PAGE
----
Howard Pyle's adaption of Robin Hood is viewed by many as the definitive version. It combines many of the original stories and ballads together into one smooth plot. It's written in Olde English language, but not so old that children can't understand it. The style and plot are hugely Robin Hood-ish and it includes all the characters (except for Marian - she only gets two passing mentions throughout the whole book).
However, this book isn't my favorite version of Robin Hood. For one, I don't particularly like the tone and voice of the book (the constant dialect gets on my nerves, more often than not) and many of the characters aren't portrayed in the best way possible, in my opinion. They're actually rather flat. Robin is a saint, Allan a Dale is a mopey, whiny wimp who only appears for one story, the sheriff is really, really dumb (along with being evil), and Guy is an assassin who is rather crazy. And good, strong characters are really what makes a story, in my opinion, so that's probably the biggest reason I don't like this adaption.
Also, it was written back in the olden days, which means that it's very sentimental, something that always detracted from Robin's otherwise heartbreaking death, in my opinion. I know that Dickens' books can sometimes be a little sentimental too, but it's a bit over the top in Robin Hood (the language probably has something to do with it). Overall, I'd have to say that it's my least favorite version out of the three I've read, and I hardly ever pick it up to read. It has it's good points, but in my opinion the bad points far outweigh them. Still, it's a good read for any fan of Robin Hood and I don't absolutely hate it. I just don't like it that much.
This is the latest adaption of Robin Hood I've discovered, and I really like it. I found it at our local library, and at first I thought it was Howard Pyle's version because it was in the classics section, but as soon as I started reading, I quickly found out that I was wrong. This book is like the HP adaption, in that it combines legends and ballads into one plot, but the wording is more modern and the characters more likeable.
Guy was especially intriguing. He doesn't have any good points, but he still manages not to be one-dimensional. And he loves Marian so he's sort of like BBC's take on the character. Speaking of Marian...she runs away from her father's castle (her father is actually pretty mean) to join Robin in the forest and she's really spirited and outspoken, so, again I can see echoes of the character in the BBC adaption. Robin is pretty amazing in this version. During the last chapter, he has to jump from a tower to escape Prince John's men (sort of like in the animated Robin Hood) and he does some amazing wounded distress (although the hero isn't supposed to die from AWD).
Will Scarlet and Will Stutely's characters are combined in this book, with Will Scarlet being the name chosen for the amalgamation. Those horrid sheriff's men shoot him down near the end of the book and it's so sad. Especially as he was Robin's closest friend in this version and Robin was so torn up about it. Speaking about the ending...ACK. It's one of the saddest things I've ever read.
See, Robin became an outlaw again and he had to leave Marian and after a time, she thought he had died. So Guy was trying to persuade her to marry him, but she refused and so the sheriff was going to make her a prisoner, or something to that effect. And, of course, she needs to escape, but she doesn't know how. Anyway, Little John (I think it's Little John) helps her find sanctuary in the abbey of Kirklees and there the prioress wears away on Marian until she agreed to become a nun. Then, when Robin's dying, Little John takes him to the abbey and the prioress does her dreadful deed and Robin blows his horn. Both Little John - who's in the forest - and Marian - who's praying in the chapel - hear it and come to him and...yeah. It's almost as heartbreaking as the ending of BBC's adaption.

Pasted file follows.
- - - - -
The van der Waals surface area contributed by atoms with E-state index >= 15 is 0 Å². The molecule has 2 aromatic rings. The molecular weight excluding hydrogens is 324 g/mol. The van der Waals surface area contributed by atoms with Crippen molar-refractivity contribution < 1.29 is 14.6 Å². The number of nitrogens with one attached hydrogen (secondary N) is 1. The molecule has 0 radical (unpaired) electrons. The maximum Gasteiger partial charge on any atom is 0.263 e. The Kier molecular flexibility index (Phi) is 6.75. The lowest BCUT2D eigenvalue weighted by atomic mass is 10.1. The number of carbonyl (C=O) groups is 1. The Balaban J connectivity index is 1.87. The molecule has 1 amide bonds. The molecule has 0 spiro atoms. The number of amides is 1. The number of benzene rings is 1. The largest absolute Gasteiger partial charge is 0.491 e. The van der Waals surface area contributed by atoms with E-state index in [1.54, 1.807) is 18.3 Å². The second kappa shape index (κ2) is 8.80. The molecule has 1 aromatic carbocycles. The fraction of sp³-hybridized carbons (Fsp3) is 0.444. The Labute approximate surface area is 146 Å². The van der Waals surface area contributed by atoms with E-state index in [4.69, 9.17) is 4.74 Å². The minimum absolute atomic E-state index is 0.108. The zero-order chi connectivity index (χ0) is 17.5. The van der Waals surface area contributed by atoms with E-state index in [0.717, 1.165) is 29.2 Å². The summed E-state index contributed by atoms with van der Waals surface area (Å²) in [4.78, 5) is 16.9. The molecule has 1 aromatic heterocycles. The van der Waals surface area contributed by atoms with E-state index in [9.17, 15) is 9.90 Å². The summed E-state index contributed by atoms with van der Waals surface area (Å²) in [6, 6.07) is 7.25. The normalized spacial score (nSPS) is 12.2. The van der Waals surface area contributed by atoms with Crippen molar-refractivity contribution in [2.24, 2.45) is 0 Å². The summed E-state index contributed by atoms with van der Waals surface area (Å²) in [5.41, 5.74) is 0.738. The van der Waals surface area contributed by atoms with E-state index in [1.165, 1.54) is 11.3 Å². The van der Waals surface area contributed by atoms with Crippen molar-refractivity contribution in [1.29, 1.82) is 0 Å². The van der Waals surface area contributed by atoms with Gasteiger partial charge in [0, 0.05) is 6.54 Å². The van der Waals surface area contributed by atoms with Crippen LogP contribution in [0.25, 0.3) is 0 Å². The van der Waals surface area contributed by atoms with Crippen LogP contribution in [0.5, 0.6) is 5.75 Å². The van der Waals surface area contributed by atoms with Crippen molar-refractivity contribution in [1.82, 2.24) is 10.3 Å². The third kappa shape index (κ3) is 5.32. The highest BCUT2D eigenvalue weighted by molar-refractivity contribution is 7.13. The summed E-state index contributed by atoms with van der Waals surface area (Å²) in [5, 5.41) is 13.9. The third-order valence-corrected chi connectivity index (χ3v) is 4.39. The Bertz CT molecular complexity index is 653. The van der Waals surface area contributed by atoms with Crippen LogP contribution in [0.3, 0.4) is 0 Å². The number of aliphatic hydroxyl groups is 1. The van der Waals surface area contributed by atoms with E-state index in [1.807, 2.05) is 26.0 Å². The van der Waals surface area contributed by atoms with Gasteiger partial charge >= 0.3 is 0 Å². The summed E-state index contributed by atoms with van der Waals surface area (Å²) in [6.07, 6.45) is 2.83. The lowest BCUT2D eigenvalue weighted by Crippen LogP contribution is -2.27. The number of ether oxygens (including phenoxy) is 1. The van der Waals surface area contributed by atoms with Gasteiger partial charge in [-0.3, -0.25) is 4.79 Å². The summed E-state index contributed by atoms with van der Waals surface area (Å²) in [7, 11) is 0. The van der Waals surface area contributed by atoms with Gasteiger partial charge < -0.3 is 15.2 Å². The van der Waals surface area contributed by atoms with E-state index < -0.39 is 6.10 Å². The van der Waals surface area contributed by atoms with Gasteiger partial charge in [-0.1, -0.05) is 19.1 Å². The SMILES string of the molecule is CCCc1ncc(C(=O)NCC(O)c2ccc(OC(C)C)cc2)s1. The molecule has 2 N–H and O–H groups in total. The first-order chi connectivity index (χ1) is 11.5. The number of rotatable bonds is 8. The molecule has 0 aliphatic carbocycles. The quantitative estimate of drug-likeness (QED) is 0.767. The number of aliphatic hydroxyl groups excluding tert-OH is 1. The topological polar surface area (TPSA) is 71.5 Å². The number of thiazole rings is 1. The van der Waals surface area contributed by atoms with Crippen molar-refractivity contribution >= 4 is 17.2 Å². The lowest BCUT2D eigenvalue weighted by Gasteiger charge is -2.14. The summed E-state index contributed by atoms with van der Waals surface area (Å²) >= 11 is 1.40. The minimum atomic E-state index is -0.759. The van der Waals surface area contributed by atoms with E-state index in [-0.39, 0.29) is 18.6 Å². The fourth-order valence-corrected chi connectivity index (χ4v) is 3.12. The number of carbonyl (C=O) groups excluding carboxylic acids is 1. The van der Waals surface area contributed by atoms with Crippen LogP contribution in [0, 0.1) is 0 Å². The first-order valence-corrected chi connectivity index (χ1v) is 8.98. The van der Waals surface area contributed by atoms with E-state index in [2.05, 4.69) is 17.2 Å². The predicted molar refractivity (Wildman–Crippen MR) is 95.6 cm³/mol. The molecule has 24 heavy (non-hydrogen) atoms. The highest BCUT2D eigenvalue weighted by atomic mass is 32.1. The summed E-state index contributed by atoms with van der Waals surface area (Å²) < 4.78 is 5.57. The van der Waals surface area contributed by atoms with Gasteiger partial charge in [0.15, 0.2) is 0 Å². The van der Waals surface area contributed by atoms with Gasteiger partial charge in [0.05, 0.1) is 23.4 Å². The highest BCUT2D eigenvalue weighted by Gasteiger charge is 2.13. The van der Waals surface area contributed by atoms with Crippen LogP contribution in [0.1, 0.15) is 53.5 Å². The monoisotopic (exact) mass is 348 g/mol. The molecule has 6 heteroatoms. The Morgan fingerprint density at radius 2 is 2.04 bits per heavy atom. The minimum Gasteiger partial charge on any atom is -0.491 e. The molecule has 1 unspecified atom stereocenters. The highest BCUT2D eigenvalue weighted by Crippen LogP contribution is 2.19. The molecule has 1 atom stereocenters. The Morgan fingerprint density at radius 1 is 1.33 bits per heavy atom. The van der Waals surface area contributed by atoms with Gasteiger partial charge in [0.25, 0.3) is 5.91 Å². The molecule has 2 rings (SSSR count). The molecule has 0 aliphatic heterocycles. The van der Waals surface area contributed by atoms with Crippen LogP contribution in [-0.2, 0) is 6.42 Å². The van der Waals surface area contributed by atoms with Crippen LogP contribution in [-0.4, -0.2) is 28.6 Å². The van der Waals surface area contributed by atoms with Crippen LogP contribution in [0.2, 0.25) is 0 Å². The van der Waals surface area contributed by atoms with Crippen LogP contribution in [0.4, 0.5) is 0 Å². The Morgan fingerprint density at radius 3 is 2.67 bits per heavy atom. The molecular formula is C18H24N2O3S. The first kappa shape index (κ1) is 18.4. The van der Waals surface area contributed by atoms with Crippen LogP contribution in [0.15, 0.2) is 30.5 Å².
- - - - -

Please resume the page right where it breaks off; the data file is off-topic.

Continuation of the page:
This is my second favorite adaption of Robin Hood. And my favorite adaption is the next - and last - one being reviewed.
This book is the best version of Robin Hood I've ever read. I found it for free on Kindle while I was browsing around for free Robin Hood books, and so I downloaded it. When I first tried to read it, I couldn't get into and I set it down. There's a lot of Robin's backstory laid down (about half the book) before he even becomes an outlaw, so I was a little bored at first. However, I stuck with it the second time and I'm so glad I did. Robin is a lot younger in this version (only seventeen or eighteen), and so is Marian (fifteen or sixteen) and I found the whole story more interesting than any other version I've read. A new character that I never read about before - Will o' th' Green - was in the first half of the book. He was the original leader of Robin's band and I really, really liked him. 'Twas quite sad when he died, naming Robin as his heir, so to speak.
Will Stutely is amazing in this adaption. I never really cared about him when I read HP's version, but he was completely and totally epic in this book. I almost can't bear to keep all my thoughts on how great he is until his post, but I guess I'll have to. Also, Allan a Dale was a huge improvement over other portrayals of him. He's actually pretty cool and he and his wife join the gang after their wedding (I cannot get over how amazingly brave his wife is).
The ending was almost as sad as Green's version, but it didn't have Marian in it (she died of fever after she and Robin were married for five years, leaving him with two sons. He was so grief stricken that he sent his sons to his cousin and never saw them again) so it wasn't as bad. But the scene between him and Little John that is in every. single. adaption I've read, is always heartwrenching. There's really no other way to put it.
What's your favorite book version of Robin Hood? Have you read all of these books, or just one or two?